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Badilisha Lugha KISWAHILI

Activists discover more cruel FGM method

10th February 2012

They fled away from their homes in December 2011 to avoid the knife and went to a shelter home in Tarime District. The four girls had thought that they had survived and remained at Masanga Shelter home throughout the season. A month later, they went back assuming things had cooled down but, they were in for a shock of their lives…

Immediately after they had returned there, their parents called mutilators to perform the infamous Female Genital Mutilation (FGM) to them, that is after they had been whipped with sticks to punish them for running away.

This happened five days ago and was part of the living testimony of a Community Development Officer from Tarime Margaret Momburi who had been ordered to resend the girls only to be told a day later that they had gone back to the ordeal.

This was one of the sad stories shared at a two days workshop on sharing experience and challenges to mark the International Zero Tolerance Day against the FGM, an event organized by the Maputo Protocol Desk at the Legal and Human Rights Centre (LHRC).

To make records clear, FGM is an act where either part or whole area of the female clitoris is cut, stitched or pulled in any away and as such inflicting pain to the victim. There are several types of FGM in the world and none of them is better than the other.

There are some who stitch the female parts leaving a little hole for urine and use a horn to tear it down on the wedding day. One ought to imagine the pain the woman would feel.

There are also reports of tribes in the country whose women are cut little by little during each delivery. So the more the children, the more the number of cuts she will sustain. It is wise to note however that tribes which perform the culture like the Maasai, Gogo, and Kuria tend to have a lot of children as some ladies may have as many as 10 children means ten cuts.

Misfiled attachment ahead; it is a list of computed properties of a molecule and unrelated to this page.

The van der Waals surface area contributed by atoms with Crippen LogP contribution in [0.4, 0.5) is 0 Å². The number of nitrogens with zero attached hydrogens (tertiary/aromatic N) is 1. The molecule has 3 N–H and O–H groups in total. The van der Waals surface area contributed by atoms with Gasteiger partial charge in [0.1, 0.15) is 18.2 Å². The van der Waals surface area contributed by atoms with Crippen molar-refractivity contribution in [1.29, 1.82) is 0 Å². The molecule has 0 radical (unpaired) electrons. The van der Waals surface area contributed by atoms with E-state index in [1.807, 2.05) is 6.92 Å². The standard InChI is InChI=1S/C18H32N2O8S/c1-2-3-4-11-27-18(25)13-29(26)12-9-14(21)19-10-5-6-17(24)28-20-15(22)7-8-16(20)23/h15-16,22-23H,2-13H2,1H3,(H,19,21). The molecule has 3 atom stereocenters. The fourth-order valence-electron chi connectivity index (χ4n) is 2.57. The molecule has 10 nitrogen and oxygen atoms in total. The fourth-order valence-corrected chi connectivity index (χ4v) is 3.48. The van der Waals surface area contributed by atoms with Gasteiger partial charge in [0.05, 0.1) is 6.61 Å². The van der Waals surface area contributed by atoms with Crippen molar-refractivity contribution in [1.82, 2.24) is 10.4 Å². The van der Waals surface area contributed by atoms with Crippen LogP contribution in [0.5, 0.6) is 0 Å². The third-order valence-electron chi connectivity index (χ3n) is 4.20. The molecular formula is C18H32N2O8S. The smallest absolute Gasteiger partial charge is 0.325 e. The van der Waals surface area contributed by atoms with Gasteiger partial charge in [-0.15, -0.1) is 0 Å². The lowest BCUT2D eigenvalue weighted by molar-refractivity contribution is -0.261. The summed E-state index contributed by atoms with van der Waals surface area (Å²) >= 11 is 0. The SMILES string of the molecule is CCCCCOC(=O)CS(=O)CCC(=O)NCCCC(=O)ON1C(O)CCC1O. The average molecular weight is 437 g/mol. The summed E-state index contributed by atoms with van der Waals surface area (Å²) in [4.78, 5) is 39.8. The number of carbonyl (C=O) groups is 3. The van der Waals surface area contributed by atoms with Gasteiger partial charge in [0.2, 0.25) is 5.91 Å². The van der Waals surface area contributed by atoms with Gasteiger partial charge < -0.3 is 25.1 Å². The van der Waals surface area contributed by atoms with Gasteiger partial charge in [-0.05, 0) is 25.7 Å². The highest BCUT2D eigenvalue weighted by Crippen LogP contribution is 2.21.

There are so many myths over the practice with girls who refuse to undergo the practice facing stigma. For instance according to Bon Mato from Tarime, a girl will not be allowed to mingle with the rest and will be called Msigana. Worse still, she can never milk cows and let alone attempt to get into the banana farms.

In principle, upon marriage, things get even worse as such a lady would face mockery and segregation from in laws who can never allow her to serve them food. To add salt to the wound, should it happen a lady was never mutilated but dies, her body will be left in the forest for wild animals as no one will ever bury them.

Sadly in Tarime, they have decided to do something else, worse than stigma; as they now have opted to forcefully mutilate women who had never gone through this painful culture. This time around, men who did not undergo circumcision in the traditional way are too forced to undergo the same and there are even reported cases of a boy who almost bled to death as a result.

As far as Kuria clansmen are concerned, to undergo the practice in medical centre is a disgrace and a sign of being a coward. They want with no anesthesia or whatsoever. .

A Community Development Officer from Musoma Tanna Nyabange mentions challenges in the pursuit as villagers in the region opting to send their girls to a neighboring country Kenya to perform the practice where things would go unnoticed.

“This is very challenging as with each campaign comes yet another challenge as some parents have opted to move their girls to other villages to mutilate them,” said Nyabange.

A Village legal Worker in Kiteto says FGM is so deep into the culture of the people as some said failure to mutilate a girl meant losing the respect in the community.

Perhaps the worst stories of them is to hear from a paralegal with the LHRC in Tarime Bony Mato who says FGM is conducted in broad daylight and openly and that ward councilors and village chairpersons, and hamlet leaders are invited as chief guests in the event.

Francis Serasini a representatives from NAFGEM admits that in some areas nurses are involved into the practice where they are given something by family members. Most of these incidents are said to be conducted during delivery.

So much has been said and done in regard to fighting the FGM practice in the country but whatever has been done is not good enough. For instance our system lacks shelters which can be permanent to enable the girl child survive and continue with schools, no wonder girls will flee away only to undergo the knife later on.

The best thing for the community is to work hard to the grass-root level to rescue girls facing the knife. Education for men should also be conducted to understand that girls who have not undergone mutilation are as normal.

Campaigners should go all the way to the ground to speak with those who conduct the practice. Traditions are like a religion, they will take time to go, so let all stakeholders do the needful to fight for the change.

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